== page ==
Tree Buying Guide

Planting a tree is an investment—in time, money, and the future appeal of your landscape.

By Guy Sternberg


Planting a tree is an investment—in time, money, and the future appeal of your landscape. Considering that some trees might be around longer than you, it's important to plant the best tree for your site. Here are some things to consider before you purchase a tree:

1. Know your soil. A tree's health and vigor depend strongly upon the compatibility of your type of soil with the roots of the tree you select. Moisture retention, drainage, depth, and soil pH are key considerations.

2. Think about site. Pick a tree with a size and shape that fits your site. Pruning to control size is sure to disfigure the tree and frustrate you. Tall trees are dangerous under power lines; those with sweeping low branches are a nuisance next to your driveway or road; and trees with berries that overhang your pool can turn the water into fruit punch. Also, make sure that there aren't underground utility lines near the planting site.


3. Observe throughout the year. Before you settle on a species you want to plant, observe it growing in your area during all seasons. Check for leaf scorch or insect problems in summer, and look for damage due to poor winter-hardiness in early spring. If you want good color in fall, shop for your tree in that season so you can find the exact one you want in the nursery.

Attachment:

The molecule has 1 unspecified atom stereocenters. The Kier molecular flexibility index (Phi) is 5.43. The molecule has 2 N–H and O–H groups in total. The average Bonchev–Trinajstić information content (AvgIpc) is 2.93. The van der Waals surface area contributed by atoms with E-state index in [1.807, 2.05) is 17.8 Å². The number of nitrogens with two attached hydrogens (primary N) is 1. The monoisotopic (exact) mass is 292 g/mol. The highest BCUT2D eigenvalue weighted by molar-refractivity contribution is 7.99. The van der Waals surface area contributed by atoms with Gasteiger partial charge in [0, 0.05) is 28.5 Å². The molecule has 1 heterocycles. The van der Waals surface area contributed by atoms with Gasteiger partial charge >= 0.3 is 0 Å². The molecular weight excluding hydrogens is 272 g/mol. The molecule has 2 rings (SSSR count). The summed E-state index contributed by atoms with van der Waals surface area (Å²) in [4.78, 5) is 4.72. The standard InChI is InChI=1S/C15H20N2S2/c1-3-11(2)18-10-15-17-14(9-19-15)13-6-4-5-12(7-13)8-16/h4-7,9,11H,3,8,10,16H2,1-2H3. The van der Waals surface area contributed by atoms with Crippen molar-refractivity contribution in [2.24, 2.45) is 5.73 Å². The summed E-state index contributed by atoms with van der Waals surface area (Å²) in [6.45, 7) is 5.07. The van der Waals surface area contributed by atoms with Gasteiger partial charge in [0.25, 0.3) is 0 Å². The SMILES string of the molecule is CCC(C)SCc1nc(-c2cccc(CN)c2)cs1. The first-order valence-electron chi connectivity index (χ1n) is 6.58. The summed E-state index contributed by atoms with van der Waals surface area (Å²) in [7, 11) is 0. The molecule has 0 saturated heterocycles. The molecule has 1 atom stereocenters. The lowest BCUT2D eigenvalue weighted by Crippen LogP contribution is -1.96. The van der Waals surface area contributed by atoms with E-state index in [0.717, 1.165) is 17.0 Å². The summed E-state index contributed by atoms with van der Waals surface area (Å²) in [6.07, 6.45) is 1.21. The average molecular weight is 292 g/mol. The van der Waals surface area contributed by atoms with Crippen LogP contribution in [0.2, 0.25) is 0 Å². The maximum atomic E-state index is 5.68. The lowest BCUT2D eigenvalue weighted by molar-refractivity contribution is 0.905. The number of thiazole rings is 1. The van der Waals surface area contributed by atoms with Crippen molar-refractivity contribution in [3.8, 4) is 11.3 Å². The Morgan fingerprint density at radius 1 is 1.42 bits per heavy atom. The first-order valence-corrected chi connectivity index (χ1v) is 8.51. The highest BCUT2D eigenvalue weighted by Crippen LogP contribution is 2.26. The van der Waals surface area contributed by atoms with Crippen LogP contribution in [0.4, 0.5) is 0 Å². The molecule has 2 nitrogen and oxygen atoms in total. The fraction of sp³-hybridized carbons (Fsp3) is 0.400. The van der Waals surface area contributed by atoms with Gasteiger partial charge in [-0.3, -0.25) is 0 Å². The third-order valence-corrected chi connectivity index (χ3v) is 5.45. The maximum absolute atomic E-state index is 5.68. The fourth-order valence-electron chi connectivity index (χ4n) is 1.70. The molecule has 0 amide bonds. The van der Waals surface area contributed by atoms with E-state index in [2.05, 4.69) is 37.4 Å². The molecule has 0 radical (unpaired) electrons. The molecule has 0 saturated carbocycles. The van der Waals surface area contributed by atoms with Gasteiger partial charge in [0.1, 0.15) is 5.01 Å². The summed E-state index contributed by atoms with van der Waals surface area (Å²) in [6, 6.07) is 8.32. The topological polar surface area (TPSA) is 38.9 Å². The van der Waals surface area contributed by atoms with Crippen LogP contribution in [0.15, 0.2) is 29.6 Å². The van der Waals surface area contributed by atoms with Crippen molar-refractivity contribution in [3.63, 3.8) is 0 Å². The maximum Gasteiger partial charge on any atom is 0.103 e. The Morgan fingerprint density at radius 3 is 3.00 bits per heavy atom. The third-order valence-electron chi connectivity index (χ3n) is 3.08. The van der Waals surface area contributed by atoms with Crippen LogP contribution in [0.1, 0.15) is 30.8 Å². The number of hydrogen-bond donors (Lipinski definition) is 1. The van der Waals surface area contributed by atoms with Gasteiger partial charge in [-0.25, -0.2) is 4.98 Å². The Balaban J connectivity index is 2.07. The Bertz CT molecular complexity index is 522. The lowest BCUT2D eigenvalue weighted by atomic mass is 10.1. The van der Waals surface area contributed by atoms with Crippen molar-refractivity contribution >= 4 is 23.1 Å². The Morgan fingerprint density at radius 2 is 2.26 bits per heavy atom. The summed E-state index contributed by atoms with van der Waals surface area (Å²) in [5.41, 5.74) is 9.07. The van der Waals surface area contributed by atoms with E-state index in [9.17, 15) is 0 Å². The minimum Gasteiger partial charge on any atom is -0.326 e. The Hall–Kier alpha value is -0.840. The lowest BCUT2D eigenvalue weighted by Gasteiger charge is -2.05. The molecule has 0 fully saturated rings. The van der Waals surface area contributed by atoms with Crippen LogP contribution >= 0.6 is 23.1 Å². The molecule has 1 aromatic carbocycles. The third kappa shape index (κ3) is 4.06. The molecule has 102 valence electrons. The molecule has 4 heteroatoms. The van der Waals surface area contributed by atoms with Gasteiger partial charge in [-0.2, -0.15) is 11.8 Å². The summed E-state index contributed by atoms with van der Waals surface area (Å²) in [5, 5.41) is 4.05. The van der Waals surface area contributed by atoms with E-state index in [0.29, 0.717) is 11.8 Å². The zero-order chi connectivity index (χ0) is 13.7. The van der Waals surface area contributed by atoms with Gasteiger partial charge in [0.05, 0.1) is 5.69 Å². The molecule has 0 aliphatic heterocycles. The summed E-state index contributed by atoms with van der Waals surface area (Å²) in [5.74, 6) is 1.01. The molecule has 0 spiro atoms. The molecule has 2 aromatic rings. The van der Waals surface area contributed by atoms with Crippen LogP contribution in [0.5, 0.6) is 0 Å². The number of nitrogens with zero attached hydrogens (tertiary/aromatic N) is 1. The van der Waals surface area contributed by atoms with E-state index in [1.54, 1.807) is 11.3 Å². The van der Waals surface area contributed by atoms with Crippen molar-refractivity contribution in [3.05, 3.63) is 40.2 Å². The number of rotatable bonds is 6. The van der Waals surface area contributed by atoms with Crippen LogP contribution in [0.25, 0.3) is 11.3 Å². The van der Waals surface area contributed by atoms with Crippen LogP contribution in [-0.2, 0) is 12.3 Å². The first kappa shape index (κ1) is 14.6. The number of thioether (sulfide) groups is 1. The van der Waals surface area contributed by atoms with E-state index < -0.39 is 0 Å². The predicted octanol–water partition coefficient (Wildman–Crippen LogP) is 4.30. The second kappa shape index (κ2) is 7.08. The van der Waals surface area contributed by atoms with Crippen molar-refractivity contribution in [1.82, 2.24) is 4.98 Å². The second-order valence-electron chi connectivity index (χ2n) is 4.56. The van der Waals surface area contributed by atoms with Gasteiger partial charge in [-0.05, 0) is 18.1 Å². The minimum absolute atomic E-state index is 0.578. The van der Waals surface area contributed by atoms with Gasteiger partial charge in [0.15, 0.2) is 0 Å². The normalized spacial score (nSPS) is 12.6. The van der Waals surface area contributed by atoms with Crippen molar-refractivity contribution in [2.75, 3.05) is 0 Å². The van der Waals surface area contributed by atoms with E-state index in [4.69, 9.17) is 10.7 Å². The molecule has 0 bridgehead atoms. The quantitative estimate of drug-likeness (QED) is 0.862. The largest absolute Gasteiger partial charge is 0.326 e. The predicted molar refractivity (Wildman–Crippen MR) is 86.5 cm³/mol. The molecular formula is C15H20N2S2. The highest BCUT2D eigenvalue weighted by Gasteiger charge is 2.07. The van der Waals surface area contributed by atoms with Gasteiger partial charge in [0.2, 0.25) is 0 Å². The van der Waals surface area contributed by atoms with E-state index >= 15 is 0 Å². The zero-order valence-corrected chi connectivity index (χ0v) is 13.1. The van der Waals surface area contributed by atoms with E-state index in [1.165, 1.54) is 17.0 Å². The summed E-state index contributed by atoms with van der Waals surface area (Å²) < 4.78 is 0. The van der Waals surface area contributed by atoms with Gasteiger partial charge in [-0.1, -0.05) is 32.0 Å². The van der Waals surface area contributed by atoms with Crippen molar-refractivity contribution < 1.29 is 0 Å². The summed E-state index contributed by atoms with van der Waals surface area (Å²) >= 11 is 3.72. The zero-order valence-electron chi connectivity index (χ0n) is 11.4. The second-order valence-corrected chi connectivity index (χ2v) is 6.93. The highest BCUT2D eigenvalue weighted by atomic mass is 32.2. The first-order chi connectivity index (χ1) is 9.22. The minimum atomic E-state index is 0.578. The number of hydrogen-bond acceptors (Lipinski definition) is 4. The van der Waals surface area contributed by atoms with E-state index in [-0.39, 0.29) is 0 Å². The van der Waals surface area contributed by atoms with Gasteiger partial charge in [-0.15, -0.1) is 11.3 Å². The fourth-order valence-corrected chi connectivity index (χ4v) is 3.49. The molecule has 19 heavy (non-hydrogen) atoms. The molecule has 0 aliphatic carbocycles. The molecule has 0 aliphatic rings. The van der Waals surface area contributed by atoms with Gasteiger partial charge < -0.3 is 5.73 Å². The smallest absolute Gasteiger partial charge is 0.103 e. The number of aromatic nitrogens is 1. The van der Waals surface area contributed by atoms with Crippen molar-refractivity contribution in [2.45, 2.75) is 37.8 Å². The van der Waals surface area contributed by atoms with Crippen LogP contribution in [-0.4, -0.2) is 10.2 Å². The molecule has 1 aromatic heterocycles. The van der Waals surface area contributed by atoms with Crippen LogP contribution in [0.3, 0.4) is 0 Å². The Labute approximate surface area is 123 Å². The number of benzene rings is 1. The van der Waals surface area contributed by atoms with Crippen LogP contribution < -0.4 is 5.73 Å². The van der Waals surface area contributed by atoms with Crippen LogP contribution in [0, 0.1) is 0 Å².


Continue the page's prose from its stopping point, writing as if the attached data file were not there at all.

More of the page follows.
4. Stay local. To get a tree that's best adapted to your conditions, ask about its origins at your nursery. You want a tree that's been propagated from a locally grown (within 100 to 200 miles) source. Avoid those from parent trees found in entirely different climate zones.

5. Inspect before buying. When shopping, look for a well-grown tree with good branching structure, a strong central leader, and healthy, vigorous growth. Tip a container-grown tree out of its pot and check for live roots that don't circle excessively. If it's balled and burlapped, make sure the ball is firm and that its diameter is at least 10 times that of the tree's trunk.